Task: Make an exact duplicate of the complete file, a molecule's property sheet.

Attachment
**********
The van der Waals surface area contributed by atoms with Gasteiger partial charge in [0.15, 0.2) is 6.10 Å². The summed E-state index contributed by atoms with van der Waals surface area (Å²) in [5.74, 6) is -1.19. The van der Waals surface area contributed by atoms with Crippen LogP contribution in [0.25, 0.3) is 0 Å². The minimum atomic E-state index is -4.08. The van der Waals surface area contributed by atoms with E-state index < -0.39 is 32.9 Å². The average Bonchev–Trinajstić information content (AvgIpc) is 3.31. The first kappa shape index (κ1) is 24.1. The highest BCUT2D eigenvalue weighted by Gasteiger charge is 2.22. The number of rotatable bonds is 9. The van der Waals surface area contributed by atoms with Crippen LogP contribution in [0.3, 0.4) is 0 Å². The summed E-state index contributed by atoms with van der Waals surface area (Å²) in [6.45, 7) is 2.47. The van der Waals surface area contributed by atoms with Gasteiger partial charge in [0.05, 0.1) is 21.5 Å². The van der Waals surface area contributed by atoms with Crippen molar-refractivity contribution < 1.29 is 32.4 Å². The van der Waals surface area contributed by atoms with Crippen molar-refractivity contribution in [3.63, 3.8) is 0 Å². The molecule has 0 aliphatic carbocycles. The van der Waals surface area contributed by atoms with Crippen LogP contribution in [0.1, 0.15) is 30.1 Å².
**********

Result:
The van der Waals surface area contributed by atoms with Gasteiger partial charge in [0.15, 0.2) is 6.10 Å². The summed E-state index contributed by atoms with van der Waals surface area (Å²) in [5.74, 6) is -1.19. The van der Waals surface area contributed by atoms with Crippen LogP contribution in [0.25, 0.3) is 0 Å². The minimum atomic E-state index is -4.08. The van der Waals surface area contributed by atoms with E-state index < -0.39 is 32.9 Å². The average Bonchev–Trinajstić information content (AvgIpc) is 3.31. The first kappa shape index (κ1) is 24.1. The highest BCUT2D eigenvalue weighted by Gasteiger charge is 2.22. The number of rotatable bonds is 9. The van der Waals surface area contributed by atoms with Crippen LogP contribution in [0.3, 0.4) is 0 Å². The summed E-state index contributed by atoms with van der Waals surface area (Å²) in [6.45, 7) is 2.47. The van der Waals surface area contributed by atoms with Gasteiger partial charge in [0.05, 0.1) is 21.5 Å². The van der Waals surface area contributed by atoms with Crippen molar-refractivity contribution < 1.29 is 32.4 Å². The van der Waals surface area contributed by atoms with Crippen molar-refractivity contribution in [3.63, 3.8) is 0 Å². The molecule has 0 aliphatic carbocycles. The van der Waals surface area contributed by atoms with Crippen LogP contribution in [0.1, 0.15) is 30.1 Å².